Di Maio Says Italy Doesn’t Want Debt to Spiral Toward 140%

© Bloomberg. Luigi Di Maio Photographer: Alessia Pierdomenico/Bloomberg

(Bloomberg) — Days after his coalition partner roiled markets by threatening to breach European Union fiscal rules, Deputy Prime Minister Luigi Di Maio of the Five Star Movement said Italy’s government wants to rein in the debt load to avoid it spiraling.

“Nobody wants to go over 140%,” Di Maio said during an event in Florence. “Otherwise, the debt-to-GDP level would be out of control.” He added that some investments could be financed by increasing the deficit level provided that it boosts economic output, limiting the debt ratio.

The country’s debt-GDP level was 132.2% at the end of last year.

“I think that 130% is already a lot,” European Commissioner for Economic and Financial Affairs Pierre Moscovici told reporters in Brussels when asked about Italy’s debt.

The yield spread between Italy’s government 10-year bonds and equivalent German bunds narrowed to 278 basis points, after touching the highest since February earlier this week.

Both Five Star and the rightist League of fellow-Deputy Premier Matteo Salvini have at times challenged Brussels over its restrictions on spending, with Di Maio saying earlier this month the limits would be up for discussion after the European elections.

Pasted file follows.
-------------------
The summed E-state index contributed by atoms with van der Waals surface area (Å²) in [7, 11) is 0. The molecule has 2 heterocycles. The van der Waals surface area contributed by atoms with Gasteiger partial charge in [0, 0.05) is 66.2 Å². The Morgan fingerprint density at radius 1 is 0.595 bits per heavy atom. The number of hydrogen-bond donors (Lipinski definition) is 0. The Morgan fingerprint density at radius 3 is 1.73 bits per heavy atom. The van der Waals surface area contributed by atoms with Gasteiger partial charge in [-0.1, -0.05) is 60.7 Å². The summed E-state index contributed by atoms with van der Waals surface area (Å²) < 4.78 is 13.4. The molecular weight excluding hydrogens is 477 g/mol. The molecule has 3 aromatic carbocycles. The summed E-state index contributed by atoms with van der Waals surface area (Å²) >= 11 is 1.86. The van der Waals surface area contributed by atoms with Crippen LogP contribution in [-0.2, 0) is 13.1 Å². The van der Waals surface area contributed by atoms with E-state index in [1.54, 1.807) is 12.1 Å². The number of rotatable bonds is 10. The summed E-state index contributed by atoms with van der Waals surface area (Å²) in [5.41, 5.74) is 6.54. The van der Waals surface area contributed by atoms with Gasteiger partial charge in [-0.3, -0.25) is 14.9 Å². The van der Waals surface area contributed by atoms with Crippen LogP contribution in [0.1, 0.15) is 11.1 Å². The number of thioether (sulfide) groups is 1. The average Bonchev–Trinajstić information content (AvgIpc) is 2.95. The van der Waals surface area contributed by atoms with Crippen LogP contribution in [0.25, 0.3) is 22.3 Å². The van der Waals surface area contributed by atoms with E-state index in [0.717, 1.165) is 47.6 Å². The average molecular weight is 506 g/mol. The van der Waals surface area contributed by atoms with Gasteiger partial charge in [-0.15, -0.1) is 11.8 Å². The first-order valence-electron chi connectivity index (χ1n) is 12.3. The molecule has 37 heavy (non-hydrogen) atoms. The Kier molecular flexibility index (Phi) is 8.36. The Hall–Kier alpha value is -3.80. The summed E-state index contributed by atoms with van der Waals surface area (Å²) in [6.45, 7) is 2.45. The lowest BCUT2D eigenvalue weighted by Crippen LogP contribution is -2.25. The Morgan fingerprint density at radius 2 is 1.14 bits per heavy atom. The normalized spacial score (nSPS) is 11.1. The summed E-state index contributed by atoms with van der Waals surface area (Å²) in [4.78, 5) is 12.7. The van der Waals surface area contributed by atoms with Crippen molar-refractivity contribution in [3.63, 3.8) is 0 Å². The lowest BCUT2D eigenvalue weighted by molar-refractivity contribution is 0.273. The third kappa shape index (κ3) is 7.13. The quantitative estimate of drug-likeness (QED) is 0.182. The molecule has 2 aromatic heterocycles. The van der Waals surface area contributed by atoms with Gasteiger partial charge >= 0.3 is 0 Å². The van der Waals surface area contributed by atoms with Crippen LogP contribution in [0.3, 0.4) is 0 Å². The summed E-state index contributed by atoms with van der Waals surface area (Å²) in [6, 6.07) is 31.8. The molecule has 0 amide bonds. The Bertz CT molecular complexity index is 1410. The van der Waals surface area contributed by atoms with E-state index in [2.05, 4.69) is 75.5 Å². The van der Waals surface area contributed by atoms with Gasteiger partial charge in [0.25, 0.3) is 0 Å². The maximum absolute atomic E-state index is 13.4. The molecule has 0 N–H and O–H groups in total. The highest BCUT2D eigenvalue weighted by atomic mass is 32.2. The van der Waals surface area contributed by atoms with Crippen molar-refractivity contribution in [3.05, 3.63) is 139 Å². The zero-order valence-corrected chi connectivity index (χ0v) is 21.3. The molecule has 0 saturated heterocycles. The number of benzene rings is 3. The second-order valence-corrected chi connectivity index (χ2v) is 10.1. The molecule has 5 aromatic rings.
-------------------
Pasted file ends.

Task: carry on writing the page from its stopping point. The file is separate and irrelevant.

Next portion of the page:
Salvini said Thursday that Italy needs to do what President Donald Trump did in the U.S. on tax cuts, “ignoring all limits, constraints, doubts,” according to remarks quoted by Ansa.

But speaking earlier from Brussels, Finance Minister Giovanni Tria poured water on hits deputy premiers’ comments. “It’s normal that during an election campaign financial markets are particularly reactive, but the facts are what they are and we are committed to meet our targets,”

This week Di Maio seized on the incendiary comments by his partner and sometime rival Salvini to cast his own party as a reasonable, moderate force in the run-up to European parliament elections later this month.

Salvini roiled markets this week saying that Italy should be ready to break EU rules, and that budget regulations in the bloc must be changed.

(Updates with comments from Matteo Salvini in seventh paragraph.)

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